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The Coachella Valley Has More than 100 Golf Courses;
Everyone's Trying to Up the Ante
By Herbert Atienza, The Press-Enterprise, Riverside, Calif.
Knight Ridder/Tribune Business News

Oct. 31, 2004 - INDIO, Calif. -- In a valley where golf is an obsession, some golf-course operators are discovering that being the old standby is no longer good enough.

Some golf course operators are planning on spending serious money to give their courses a makeover to better appeal to players and be more competitive with other courses.

When it was built 40 years ago, Indio Municipal Golf Course's relatively flat terrain represented the latest in golf-course design. But its operators say what was standard four decades ago no longer makes the cut today.

Indio plans to spend about $5 million to completely remodel the city-owned golf course -- which has hosted such names as Bob Hope and Willie Nelson -- in a bid to keep up with an increasingly choosy clientele and modern golf courses that are sprouting all over the Coachella Valley.

"I think that would be wonderful," said Indio resident Flo Tocheniuk, 65, about plans to remodel the course at the Indio Golf Club. She plays a couple of times a week at the municipal course and other courses throughout the valley.

"I think the greens are really bad and the tee-off spots are uneven and rocky and often bare," she said.

Besides Indio, the city of Indian Wells plans to spend about $21 million in redevelopment funds to make over The Golf Resort at Indian Wells, built in the 1980s, to better attract the higher-scale clientele that stay at the nearby Hyatt Grand Champions and Renaissance Esmeralda hotels.

"The general vision is to improve the entire experience at the golf resort, from arrival to departure," Tim Wassil, Indian Wells public works director, said. He said the remodeled golf course could be completed by winter 2006.

"We have kind of a dated facility," he said. "It's no longer acceptable to just keep it the way it is. We want to stay competitive."

Competition is not in short supply in the Coachella Valley, which now has more than 100 golf courses, and many more on the way, including the upscale SilverRock golf course in La Quinta, a city-owned course that opens next January.

Golf experts say golf courses have to set themselves apart from the rest if they want to keep their customers.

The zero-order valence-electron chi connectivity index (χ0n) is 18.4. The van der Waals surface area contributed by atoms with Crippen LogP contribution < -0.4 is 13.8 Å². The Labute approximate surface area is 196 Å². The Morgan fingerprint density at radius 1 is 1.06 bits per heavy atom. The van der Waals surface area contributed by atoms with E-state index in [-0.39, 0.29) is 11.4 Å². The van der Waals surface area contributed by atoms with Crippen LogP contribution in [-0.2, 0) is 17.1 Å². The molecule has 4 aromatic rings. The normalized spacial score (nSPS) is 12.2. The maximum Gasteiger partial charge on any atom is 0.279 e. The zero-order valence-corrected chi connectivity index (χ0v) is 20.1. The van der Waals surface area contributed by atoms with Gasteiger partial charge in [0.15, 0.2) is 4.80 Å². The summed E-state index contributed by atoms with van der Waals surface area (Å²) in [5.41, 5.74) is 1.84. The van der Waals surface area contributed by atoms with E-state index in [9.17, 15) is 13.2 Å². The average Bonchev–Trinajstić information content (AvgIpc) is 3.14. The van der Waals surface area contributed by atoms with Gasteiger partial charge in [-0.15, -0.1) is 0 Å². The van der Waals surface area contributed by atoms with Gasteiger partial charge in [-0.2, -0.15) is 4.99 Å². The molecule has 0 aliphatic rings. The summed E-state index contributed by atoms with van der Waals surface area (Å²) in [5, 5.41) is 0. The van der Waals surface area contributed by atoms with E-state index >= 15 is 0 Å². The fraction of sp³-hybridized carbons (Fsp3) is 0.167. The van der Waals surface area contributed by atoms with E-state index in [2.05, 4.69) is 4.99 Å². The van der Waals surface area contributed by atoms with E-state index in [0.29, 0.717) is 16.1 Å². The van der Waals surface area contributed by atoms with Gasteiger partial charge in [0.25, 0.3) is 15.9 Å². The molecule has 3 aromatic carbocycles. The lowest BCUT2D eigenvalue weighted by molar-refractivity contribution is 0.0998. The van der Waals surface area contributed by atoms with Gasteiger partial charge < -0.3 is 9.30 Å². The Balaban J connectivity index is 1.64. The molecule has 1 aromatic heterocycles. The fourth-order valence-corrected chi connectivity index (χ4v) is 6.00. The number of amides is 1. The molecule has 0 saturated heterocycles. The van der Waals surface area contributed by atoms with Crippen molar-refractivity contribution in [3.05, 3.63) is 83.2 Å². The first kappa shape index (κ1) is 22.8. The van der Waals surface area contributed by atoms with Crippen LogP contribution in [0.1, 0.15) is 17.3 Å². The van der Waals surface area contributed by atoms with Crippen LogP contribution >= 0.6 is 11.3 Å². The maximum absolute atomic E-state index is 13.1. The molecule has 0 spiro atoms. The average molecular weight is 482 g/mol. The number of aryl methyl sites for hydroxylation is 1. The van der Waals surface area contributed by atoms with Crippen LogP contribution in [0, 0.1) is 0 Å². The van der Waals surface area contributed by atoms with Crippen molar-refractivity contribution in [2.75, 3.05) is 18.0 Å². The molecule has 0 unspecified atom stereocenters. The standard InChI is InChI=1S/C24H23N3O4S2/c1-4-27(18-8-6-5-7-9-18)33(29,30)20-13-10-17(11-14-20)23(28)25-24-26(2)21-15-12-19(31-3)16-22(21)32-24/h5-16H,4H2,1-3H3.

"Everyone's trying to up the ante," said Jesse Stolp, golf pro at Big Horn Golf Club in Palm Desert.

He said golf courses now find themselves going to great lengths to please their customers. At Big Horn, where the LPGA tournament was held recently, players can partake of luxurious amenities, including a posh clubhouse, a salon and spa, and even jet service for its customers.

"It's like its own little town," Stolp said.

Nowadays, golf-course designers are more exacting with details, from the type of grass they want to addressing environmental concerns, like incorporating natural features such as habitat and wetlands in their designs, said Kory Williams, of Palmer Course Design, the Ponte Vedra, Fla.-based firm that designed SilverRock.

"I think as an industry, we're getting better at addressing environmental issues, like using grass strains that require less herbicides and pesticides," he said.

The plan for Indio Municipal Golf Course calls for a complete revamp of the course, which could open Fall 2005. The money to fund the renovation would come from proceeds of a municipal bond, city officials said.

"We will take everything that's existing there and they will cease to exist," said Ruben Ramirez, project manager for David Evans and Associates, the Palm Desert firm hired by the city to redesign the golf course.

He said the 18-hole, par 3 golf course would be turned into an executive golf course that would expand to 50 acres from its current 38. Plans also call for redesigning the driving range to include a putting green and education center, more waterscapes and sand traps, improved restroom facilities, a temporary clubhouse, a pad for a future clubhouse, and a new maintenance and storage facility.

"The plan is to make the course a little bit more challenging, but still be player friendly," Ramirez said.

"You've got to compete," said Mike Carrol, general manager of the Indio Municipal Golf Course.

"People are no longer going to accept inferior facilities. They've got too many choices," he said.

He said the golf course struggles with aging facilities, including decrepit restrooms. Its clubhouse is an old cafeteria-type establishment. Golf carts are stored in truck containers.

"We don't need a Taj Majal or anything, but we do need a nicer building," he said.

Some golfers say they welcome plans to improve the course, but say the city should be careful not to alienate its regulars.

Paul Petersen, 78, of La Quinta, said he likes playing the relatively easy course and is pleased with its affordability. A round can cost $10 to $18.

"The price is one thing that brings me back," he said.

Carrol said prices have not been determined, but said he expects the remodeled golf course to remain among the best deals in town.

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(c) 2004, The Press-Enterprise, Riverside, Calif. Distributed by Knight Ridder/Tribune Business News. For information on republishing this content, contact us at (800) 661-2511 (U.S.), (213) 237-4914 (worldwide), fax (213) 237-6515, or e-mail

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